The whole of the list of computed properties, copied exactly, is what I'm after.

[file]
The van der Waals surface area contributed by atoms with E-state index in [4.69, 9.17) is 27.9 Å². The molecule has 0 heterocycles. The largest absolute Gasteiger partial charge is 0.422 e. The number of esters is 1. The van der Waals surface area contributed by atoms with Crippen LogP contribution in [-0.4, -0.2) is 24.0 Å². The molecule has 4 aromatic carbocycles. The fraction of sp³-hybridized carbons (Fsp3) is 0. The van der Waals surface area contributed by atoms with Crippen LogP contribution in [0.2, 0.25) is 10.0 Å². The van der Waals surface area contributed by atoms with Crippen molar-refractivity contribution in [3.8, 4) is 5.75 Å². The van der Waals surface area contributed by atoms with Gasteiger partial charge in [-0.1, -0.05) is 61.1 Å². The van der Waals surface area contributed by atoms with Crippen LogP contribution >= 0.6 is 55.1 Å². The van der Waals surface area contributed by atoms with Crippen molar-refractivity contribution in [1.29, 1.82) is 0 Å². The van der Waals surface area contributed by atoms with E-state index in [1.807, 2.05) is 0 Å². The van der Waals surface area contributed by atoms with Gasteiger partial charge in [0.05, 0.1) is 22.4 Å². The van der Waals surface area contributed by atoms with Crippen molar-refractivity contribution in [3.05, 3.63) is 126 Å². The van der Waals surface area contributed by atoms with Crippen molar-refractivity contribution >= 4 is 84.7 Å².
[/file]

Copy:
The van der Waals surface area contributed by atoms with E-state index in [4.69, 9.17) is 27.9 Å². The molecule has 0 heterocycles. The largest absolute Gasteiger partial charge is 0.422 e. The number of esters is 1. The van der Waals surface area contributed by atoms with Crippen LogP contribution in [-0.4, -0.2) is 24.0 Å². The molecule has 4 aromatic carbocycles. The fraction of sp³-hybridized carbons (Fsp3) is 0. The van der Waals surface area contributed by atoms with Crippen LogP contribution in [0.2, 0.25) is 10.0 Å². The van der Waals surface area contributed by atoms with Crippen molar-refractivity contribution in [3.8, 4) is 5.75 Å². The van der Waals surface area contributed by atoms with Gasteiger partial charge in [-0.1, -0.05) is 61.1 Å². The van der Waals surface area contributed by atoms with Crippen LogP contribution >= 0.6 is 55.1 Å². The van der Waals surface area contributed by atoms with Crippen molar-refractivity contribution in [1.29, 1.82) is 0 Å². The van der Waals surface area contributed by atoms with E-state index in [1.807, 2.05) is 0 Å². The van der Waals surface area contributed by atoms with Gasteiger partial charge in [0.05, 0.1) is 22.4 Å². The van der Waals surface area contributed by atoms with Crippen molar-refractivity contribution in [3.05, 3.63) is 126 Å². The van der Waals surface area contributed by atoms with Crippen molar-refractivity contribution >= 4 is 84.7 Å².